Preservation Is Not Just Local


Theo Prudon, edited by Eduardo Duarte Ruas


newsletter august 2019
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by Theodore Prudon

Preservation of modern architecture is not just a local but a global concern. Docomomo US, with its regional chapters, is the national organization that is in turn, one of the more than 75 worldwide chapters of Docomomo International. In the past few months, we have been reminded, in several instances, how that global dimension is relevant to us. 

Earlier this year the disastrous fire in the roof of the Notre Dame in Paris got worldwide attention. Besides questions about cause and detection and suppression failures, it did also generate a robust discussion about how to restore the burned-out structure. The roof and its flèche (the spire on the crossing) had been reconstructed by Viollet - le - Duc in the mid-19th century and was argued by some as not authentic enough to warrant reconstruction. The initial idea of having a competition for new designs - an idea that would seem very much in keeping with the spirit of the Venice Charter – the concept of a 21st century addition was quickly abandoned in favor of reconstructing of what existed before the fire. However, a few unsolicited proposals were published: 

While this discussion concerned a gothic cathedral and its later additions, this question of reconstruction and what authenticity to favor is very much relevant to the preservation of modern architecture.

The second reminder of the importance of that international dimension was the inscription of eight buildings by Frank Lloyd Wright on the UNESCO World Heritage list. This inscription, which took years of diligent preparation, is only the second thematic inscription of the oeuvre of one architect in multiple geographical locations, Le Corbusier being the first. 

The third recent reference to international preservation was the announcement of the recipients of the 2019 Keeping It Modern grants by the Getty Foundation. Since 2014 the program has made these awards to a small number of global projects, which included one or two American ones. Facing similar challenges, all these projects seek to prepare a conservation management plan (CMP) for the future. The list of current and prior projects reads as a history of modern architecture.

By including summaries of some of the papers presented at the 15th International Conference in Ljubljana, Slovenia, in September of 2018, titled “Metamorphosis: The Continuity of Change,” we would like to highlight in this newsletter the network and activities of Docomomo International. In the conference one of the concerns was how to deal with what is often called ‘the architecture of the welfare state’, reflecting postwar social democratic policy. Not surprisingly three themes emerge here: housing, prefabrication and adaptive use.

In the article and presentation “The multiple lives of the Unité d’habitation (1945-1967-2017): Repetition of their iconic value and differences in the construction systems, from their development to their case histories,” Franz Graf looks at the evolution of Le Corbusier’s Unites d’habitation from Marseilles to Firminy. All are examples of new standards and forms of urban living taking place over a period of 15 years. In many instances they are no longer the social housing they were intended to be and have become quite fashionable residences.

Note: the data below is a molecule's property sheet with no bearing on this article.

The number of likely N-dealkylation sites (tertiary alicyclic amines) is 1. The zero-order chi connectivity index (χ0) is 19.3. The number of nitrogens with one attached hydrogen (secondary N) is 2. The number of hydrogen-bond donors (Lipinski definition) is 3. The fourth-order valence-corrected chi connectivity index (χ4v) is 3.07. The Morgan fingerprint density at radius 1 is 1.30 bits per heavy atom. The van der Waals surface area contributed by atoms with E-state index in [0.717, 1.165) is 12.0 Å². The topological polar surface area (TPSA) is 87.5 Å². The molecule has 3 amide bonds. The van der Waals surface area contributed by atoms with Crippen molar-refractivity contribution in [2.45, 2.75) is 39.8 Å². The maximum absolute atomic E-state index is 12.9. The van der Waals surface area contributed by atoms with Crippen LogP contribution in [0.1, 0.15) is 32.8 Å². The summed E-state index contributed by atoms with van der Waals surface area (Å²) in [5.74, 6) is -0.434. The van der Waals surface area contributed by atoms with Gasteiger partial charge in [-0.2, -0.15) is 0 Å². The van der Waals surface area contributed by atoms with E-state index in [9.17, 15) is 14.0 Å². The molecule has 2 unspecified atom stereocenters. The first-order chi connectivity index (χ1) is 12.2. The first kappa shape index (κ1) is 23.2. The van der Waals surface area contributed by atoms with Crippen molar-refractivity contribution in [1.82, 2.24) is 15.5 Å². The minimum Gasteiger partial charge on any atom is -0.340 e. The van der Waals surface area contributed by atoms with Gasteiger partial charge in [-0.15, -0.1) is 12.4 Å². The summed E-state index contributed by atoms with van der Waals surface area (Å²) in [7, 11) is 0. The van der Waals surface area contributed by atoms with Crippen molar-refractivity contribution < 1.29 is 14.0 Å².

All the projects are listed in their respective jurisdictions and Marseilles is part of the Le Corbusier’s World Heritage listing.

Richard Klein’s contribution, “What is the Legacy of the Architectures of Change?” addresses that other ubiquitous postwar phenomenon of prefabricate and particularly what was then described as industrialized building. Here large, factory-produced elements, mostly in concrete, were assembled on-site in multi-story residential buildings of simple shapes allowing quick and efficient assembly. Recognizing the pushback against their monotony, the program Modéles Innovation sought to make the buildings more attractive and unique. Many aspects of this program are reminiscent of the US Housing and Urban Development program called Operation Breakthrough of the late 1960s and early 1970s. 

Caldenby’s “Architecture and Society: White Arkitekter and Swedish Post-war Architecture” sketches the design and business trajectory of a large Swedish architectural firm and how its portfolio evolves in response to the changes in policies and the move away from the government’s involvement in housing.

Adaptive reuse remains an important and essential part of the preservation strategies. The case presented by Sara di Resta and Roberta Bartolone in “Identity and Change in the Reuse of Masieri Memorial by Carlo Scarpa in Venice” is particularly interesting. The Masieri Foundation originally asked Frank Lloyd Wright to design a new building along the Grand Canal in Venice to house its offices replacing a typical Venetian building. After several design attempts the Wright designed project was officially rejected by the city and Carlo Scarpa – who in turn was an admirer of Frank Lloyd Wright – was commissioned. Rather than designing a completely new building he kept the original facade, a solution typical for many projects in the 1960s and 1970s. It is this building that is being adapted for student house to host visiting professors and students, seeking to preserve Scarpa while making the building better useable. 

As all these examples illustrate, challenges to be faced in preserving modern heritage are found everywhere. We can learn from and be inspired by their outcomes. They also remind us that Docomomo is an international organization and that all preservation is not just local.